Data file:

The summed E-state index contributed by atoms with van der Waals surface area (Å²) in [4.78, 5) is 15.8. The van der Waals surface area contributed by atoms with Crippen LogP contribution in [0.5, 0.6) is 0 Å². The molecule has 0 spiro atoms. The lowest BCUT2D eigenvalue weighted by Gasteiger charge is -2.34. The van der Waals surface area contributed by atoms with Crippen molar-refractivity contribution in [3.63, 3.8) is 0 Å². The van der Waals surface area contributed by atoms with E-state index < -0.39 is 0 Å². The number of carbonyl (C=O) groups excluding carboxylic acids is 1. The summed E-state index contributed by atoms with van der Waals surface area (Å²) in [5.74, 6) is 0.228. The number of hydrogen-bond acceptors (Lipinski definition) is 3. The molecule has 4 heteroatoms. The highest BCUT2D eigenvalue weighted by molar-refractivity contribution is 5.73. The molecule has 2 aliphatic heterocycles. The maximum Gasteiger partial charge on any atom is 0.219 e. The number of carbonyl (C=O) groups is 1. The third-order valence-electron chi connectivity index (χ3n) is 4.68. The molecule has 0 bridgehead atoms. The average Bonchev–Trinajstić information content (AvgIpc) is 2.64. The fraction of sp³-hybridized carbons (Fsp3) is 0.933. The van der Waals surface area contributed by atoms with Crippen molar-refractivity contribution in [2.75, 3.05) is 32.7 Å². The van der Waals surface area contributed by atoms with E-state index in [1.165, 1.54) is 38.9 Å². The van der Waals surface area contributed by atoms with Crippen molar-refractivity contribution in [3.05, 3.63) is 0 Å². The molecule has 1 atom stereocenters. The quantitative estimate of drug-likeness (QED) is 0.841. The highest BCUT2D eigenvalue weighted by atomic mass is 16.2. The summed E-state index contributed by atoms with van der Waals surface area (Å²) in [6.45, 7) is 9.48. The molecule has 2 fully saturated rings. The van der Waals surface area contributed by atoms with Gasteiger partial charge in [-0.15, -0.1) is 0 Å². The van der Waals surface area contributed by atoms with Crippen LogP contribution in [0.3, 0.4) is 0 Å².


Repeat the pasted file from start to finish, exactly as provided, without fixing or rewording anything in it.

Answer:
The summed E-state index contributed by atoms with van der Waals surface area (Å²) in [4.78, 5) is 15.8. The van der Waals surface area contributed by atoms with Crippen LogP contribution in [0.5, 0.6) is 0 Å². The molecule has 0 spiro atoms. The lowest BCUT2D eigenvalue weighted by Gasteiger charge is -2.34. The van der Waals surface area contributed by atoms with Crippen molar-refractivity contribution in [3.63, 3.8) is 0 Å². The van der Waals surface area contributed by atoms with E-state index < -0.39 is 0 Å². The number of carbonyl (C=O) groups excluding carboxylic acids is 1. The summed E-state index contributed by atoms with van der Waals surface area (Å²) in [5.74, 6) is 0.228. The number of hydrogen-bond acceptors (Lipinski definition) is 3. The molecule has 4 heteroatoms. The highest BCUT2D eigenvalue weighted by molar-refractivity contribution is 5.73. The molecule has 2 aliphatic heterocycles. The maximum Gasteiger partial charge on any atom is 0.219 e. The number of carbonyl (C=O) groups is 1. The third-order valence-electron chi connectivity index (χ3n) is 4.68. The molecule has 0 bridgehead atoms. The average Bonchev–Trinajstić information content (AvgIpc) is 2.64. The fraction of sp³-hybridized carbons (Fsp3) is 0.933. The van der Waals surface area contributed by atoms with Crippen molar-refractivity contribution in [2.75, 3.05) is 32.7 Å². The van der Waals surface area contributed by atoms with E-state index in [1.165, 1.54) is 38.9 Å². The van der Waals surface area contributed by atoms with Crippen molar-refractivity contribution in [3.05, 3.63) is 0 Å². The molecule has 1 atom stereocenters. The quantitative estimate of drug-likeness (QED) is 0.841. The highest BCUT2D eigenvalue weighted by atomic mass is 16.2. The summed E-state index contributed by atoms with van der Waals surface area (Å²) in [6.45, 7) is 9.48. The molecule has 2 fully saturated rings. The van der Waals surface area contributed by atoms with Gasteiger partial charge in [-0.15, -0.1) is 0 Å². The van der Waals surface area contributed by atoms with Crippen LogP contribution in [0.3, 0.4) is 0 Å².